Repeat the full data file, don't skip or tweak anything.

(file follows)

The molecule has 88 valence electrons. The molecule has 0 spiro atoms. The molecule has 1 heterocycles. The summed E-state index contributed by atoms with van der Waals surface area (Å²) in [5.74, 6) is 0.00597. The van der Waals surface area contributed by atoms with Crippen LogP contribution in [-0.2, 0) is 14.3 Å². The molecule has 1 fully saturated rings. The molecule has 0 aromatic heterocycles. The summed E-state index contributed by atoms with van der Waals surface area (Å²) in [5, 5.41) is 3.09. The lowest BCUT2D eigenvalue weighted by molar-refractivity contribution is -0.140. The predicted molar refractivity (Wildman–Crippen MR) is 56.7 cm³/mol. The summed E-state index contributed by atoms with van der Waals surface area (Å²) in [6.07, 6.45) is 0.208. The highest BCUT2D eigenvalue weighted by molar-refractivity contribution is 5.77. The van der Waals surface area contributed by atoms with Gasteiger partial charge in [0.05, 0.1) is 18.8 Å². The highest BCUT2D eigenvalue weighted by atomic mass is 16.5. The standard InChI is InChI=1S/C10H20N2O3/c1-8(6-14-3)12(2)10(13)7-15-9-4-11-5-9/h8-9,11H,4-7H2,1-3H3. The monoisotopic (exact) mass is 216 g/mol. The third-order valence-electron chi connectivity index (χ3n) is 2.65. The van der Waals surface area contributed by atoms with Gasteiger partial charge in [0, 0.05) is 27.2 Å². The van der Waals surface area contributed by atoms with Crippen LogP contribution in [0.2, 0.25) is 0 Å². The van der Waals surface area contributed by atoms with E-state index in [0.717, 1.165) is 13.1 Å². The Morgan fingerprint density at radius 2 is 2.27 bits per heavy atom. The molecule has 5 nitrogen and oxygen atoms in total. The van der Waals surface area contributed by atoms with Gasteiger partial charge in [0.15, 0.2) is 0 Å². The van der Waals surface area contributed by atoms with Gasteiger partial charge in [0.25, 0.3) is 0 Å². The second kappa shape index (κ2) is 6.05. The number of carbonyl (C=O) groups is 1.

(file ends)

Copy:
The molecule has 88 valence electrons. The molecule has 0 spiro atoms. The molecule has 1 heterocycles. The summed E-state index contributed by atoms with van der Waals surface area (Å²) in [5.74, 6) is 0.00597. The van der Waals surface area contributed by atoms with Crippen LogP contribution in [-0.2, 0) is 14.3 Å². The molecule has 1 fully saturated rings. The molecule has 0 aromatic heterocycles. The summed E-state index contributed by atoms with van der Waals surface area (Å²) in [5, 5.41) is 3.09. The lowest BCUT2D eigenvalue weighted by molar-refractivity contribution is -0.140. The predicted molar refractivity (Wildman–Crippen MR) is 56.7 cm³/mol. The summed E-state index contributed by atoms with van der Waals surface area (Å²) in [6.07, 6.45) is 0.208. The highest BCUT2D eigenvalue weighted by molar-refractivity contribution is 5.77. The van der Waals surface area contributed by atoms with Gasteiger partial charge in [0.05, 0.1) is 18.8 Å². The highest BCUT2D eigenvalue weighted by atomic mass is 16.5. The standard InChI is InChI=1S/C10H20N2O3/c1-8(6-14-3)12(2)10(13)7-15-9-4-11-5-9/h8-9,11H,4-7H2,1-3H3. The monoisotopic (exact) mass is 216 g/mol. The third-order valence-electron chi connectivity index (χ3n) is 2.65. The van der Waals surface area contributed by atoms with Gasteiger partial charge in [0, 0.05) is 27.2 Å². The van der Waals surface area contributed by atoms with Crippen LogP contribution in [0.2, 0.25) is 0 Å². The van der Waals surface area contributed by atoms with E-state index in [0.717, 1.165) is 13.1 Å². The Morgan fingerprint density at radius 2 is 2.27 bits per heavy atom. The molecule has 5 nitrogen and oxygen atoms in total. The van der Waals surface area contributed by atoms with Gasteiger partial charge in [0.15, 0.2) is 0 Å². The van der Waals surface area contributed by atoms with Gasteiger partial charge in [0.25, 0.3) is 0 Å². The second kappa shape index (κ2) is 6.05. The number of carbonyl (C=O) groups is 1.